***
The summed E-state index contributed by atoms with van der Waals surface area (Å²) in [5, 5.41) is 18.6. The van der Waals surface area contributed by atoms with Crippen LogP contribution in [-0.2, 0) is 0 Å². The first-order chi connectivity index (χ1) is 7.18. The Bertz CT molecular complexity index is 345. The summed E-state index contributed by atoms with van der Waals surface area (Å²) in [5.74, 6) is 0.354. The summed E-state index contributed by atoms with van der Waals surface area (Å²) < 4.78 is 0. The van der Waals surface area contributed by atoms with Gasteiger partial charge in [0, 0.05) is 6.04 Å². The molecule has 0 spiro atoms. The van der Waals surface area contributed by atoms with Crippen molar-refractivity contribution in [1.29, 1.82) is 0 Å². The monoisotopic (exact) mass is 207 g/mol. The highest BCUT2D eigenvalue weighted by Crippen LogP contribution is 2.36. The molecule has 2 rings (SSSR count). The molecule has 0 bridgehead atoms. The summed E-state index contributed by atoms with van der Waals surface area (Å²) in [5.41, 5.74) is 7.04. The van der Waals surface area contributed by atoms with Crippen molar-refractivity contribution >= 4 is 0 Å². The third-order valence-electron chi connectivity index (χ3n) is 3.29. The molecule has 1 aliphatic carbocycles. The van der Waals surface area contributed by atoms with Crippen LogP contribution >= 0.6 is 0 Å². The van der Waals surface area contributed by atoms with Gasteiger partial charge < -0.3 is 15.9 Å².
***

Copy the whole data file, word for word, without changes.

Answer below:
The summed E-state index contributed by atoms with van der Waals surface area (Å²) in [5, 5.41) is 18.6. The van der Waals surface area contributed by atoms with Crippen LogP contribution in [-0.2, 0) is 0 Å². The first-order chi connectivity index (χ1) is 7.18. The Bertz CT molecular complexity index is 345. The summed E-state index contributed by atoms with van der Waals surface area (Å²) in [5.74, 6) is 0.354. The summed E-state index contributed by atoms with van der Waals surface area (Å²) < 4.78 is 0. The van der Waals surface area contributed by atoms with Gasteiger partial charge in [0, 0.05) is 6.04 Å². The molecule has 0 spiro atoms. The van der Waals surface area contributed by atoms with Crippen molar-refractivity contribution in [1.29, 1.82) is 0 Å². The monoisotopic (exact) mass is 207 g/mol. The highest BCUT2D eigenvalue weighted by Crippen LogP contribution is 2.36. The molecule has 2 rings (SSSR count). The molecule has 0 bridgehead atoms. The summed E-state index contributed by atoms with van der Waals surface area (Å²) in [5.41, 5.74) is 7.04. The van der Waals surface area contributed by atoms with Crippen molar-refractivity contribution >= 4 is 0 Å². The third-order valence-electron chi connectivity index (χ3n) is 3.29. The molecule has 1 aliphatic carbocycles. The van der Waals surface area contributed by atoms with Crippen LogP contribution >= 0.6 is 0 Å². The van der Waals surface area contributed by atoms with Gasteiger partial charge < -0.3 is 15.9 Å².